Baffled by the foreign terminology of the Tour? Procycling explains the key words and phrases.
A bloc: English-speaking riders now tend to prefer to say they gave it "full gas" when describing their full-on effort at a crucial moment. A bloc is the French equivalent.
Ardoisier: The men on the motorcycles indicating the gaps between the breakaway groups and the peloton. They are still around but less useful in the times of race radio.
Autobus: See Gruppetto.
Baroudeur: Translates as a "battler" or "adventurer", and used by the French to describe those riders who spend large amounts of time and energy trying to escape from the peloton. CSC's Jens Voigt is the most effective baroudeur, the German having the nous and power to pick the right time for breakaway moves, so much so that many riders wait for Voigt to move and then go with him.
Bonk or knock: The former is guaranteed to get a guffaw from non-aficionados, the latter a look of mystification, but they are both bad news for cyclists who haven't eaten enough and find themselves dropping off the pace and even out of the race. Once riders have "bonked", they are sometimes said to have met "the man with the hammer". See Fringale.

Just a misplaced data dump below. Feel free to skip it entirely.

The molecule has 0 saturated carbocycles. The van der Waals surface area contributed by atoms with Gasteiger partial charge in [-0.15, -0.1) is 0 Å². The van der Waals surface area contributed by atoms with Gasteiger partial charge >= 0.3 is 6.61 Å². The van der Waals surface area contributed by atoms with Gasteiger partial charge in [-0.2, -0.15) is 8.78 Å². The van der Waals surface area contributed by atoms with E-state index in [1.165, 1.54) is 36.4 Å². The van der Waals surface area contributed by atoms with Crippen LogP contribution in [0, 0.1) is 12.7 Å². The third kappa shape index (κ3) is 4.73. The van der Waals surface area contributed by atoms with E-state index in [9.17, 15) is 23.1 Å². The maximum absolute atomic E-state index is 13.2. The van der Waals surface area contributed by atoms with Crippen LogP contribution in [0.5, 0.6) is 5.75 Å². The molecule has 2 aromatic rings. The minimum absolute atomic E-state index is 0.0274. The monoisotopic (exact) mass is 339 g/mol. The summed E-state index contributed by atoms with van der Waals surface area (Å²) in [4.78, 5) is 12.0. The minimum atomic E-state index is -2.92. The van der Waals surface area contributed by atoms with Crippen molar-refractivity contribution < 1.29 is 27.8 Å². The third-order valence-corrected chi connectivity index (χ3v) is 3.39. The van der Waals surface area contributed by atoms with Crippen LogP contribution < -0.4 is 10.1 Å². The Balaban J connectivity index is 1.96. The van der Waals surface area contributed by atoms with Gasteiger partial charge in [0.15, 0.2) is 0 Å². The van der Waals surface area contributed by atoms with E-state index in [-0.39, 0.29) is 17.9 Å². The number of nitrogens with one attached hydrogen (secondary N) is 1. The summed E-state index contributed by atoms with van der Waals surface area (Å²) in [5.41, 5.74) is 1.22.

Bunch: See peloton. Flatter stages tend to end with bunch sprints, known in French as a sprint massif.
Caravane publicitaire: This precedes the race proper and is made up of a vast fleet of race sponsors' floats, manned by enthusiastic students throwing free corporate gifts out to the crowds, who can never get enough of them.
Casquette: The cotton cap that all pros used to wear, but which is seen less these days thanks to the compulsory helmet rule, although some riders still wear them under their helmets, especially on rainy or colder days.
To read the full Tour de France lexicon, click here.